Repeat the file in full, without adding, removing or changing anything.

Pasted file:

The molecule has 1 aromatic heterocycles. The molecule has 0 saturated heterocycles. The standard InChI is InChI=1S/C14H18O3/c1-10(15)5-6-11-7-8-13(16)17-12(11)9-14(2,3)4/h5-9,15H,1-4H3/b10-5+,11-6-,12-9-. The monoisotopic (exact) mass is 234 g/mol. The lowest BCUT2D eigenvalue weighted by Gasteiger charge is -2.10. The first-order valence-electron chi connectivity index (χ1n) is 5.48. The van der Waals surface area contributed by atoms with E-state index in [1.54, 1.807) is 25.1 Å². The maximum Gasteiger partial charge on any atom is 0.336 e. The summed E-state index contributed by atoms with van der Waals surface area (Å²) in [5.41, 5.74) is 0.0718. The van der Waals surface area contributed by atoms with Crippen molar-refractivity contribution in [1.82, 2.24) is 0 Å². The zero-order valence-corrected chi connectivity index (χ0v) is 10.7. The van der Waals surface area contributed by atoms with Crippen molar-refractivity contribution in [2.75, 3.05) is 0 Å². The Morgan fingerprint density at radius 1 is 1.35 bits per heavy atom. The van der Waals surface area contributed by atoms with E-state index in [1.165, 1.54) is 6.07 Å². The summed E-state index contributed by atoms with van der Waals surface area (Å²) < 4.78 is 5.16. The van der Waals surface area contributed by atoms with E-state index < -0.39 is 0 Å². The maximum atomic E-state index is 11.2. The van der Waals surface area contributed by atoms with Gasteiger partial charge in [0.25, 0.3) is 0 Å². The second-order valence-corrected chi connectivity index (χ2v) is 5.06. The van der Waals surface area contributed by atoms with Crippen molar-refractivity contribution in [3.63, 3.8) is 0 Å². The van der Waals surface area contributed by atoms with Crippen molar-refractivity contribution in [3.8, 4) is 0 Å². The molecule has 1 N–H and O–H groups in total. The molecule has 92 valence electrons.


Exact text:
The molecule has 1 aromatic heterocycles. The molecule has 0 saturated heterocycles. The standard InChI is InChI=1S/C14H18O3/c1-10(15)5-6-11-7-8-13(16)17-12(11)9-14(2,3)4/h5-9,15H,1-4H3/b10-5+,11-6-,12-9-. The monoisotopic (exact) mass is 234 g/mol. The lowest BCUT2D eigenvalue weighted by Gasteiger charge is -2.10. The first-order valence-electron chi connectivity index (χ1n) is 5.48. The van der Waals surface area contributed by atoms with E-state index in [1.54, 1.807) is 25.1 Å². The maximum Gasteiger partial charge on any atom is 0.336 e. The summed E-state index contributed by atoms with van der Waals surface area (Å²) in [5.41, 5.74) is 0.0718. The van der Waals surface area contributed by atoms with Crippen molar-refractivity contribution in [1.82, 2.24) is 0 Å². The zero-order valence-corrected chi connectivity index (χ0v) is 10.7. The van der Waals surface area contributed by atoms with Crippen molar-refractivity contribution in [2.75, 3.05) is 0 Å². The Morgan fingerprint density at radius 1 is 1.35 bits per heavy atom. The van der Waals surface area contributed by atoms with E-state index in [1.165, 1.54) is 6.07 Å². The summed E-state index contributed by atoms with van der Waals surface area (Å²) < 4.78 is 5.16. The van der Waals surface area contributed by atoms with E-state index < -0.39 is 0 Å². The maximum atomic E-state index is 11.2. The van der Waals surface area contributed by atoms with Gasteiger partial charge in [0.25, 0.3) is 0 Å². The second-order valence-corrected chi connectivity index (χ2v) is 5.06. The van der Waals surface area contributed by atoms with Crippen molar-refractivity contribution in [3.63, 3.8) is 0 Å². The van der Waals surface area contributed by atoms with Crippen molar-refractivity contribution in [3.8, 4) is 0 Å². The molecule has 1 N–H and O–H groups in total. The molecule has 92 valence electrons.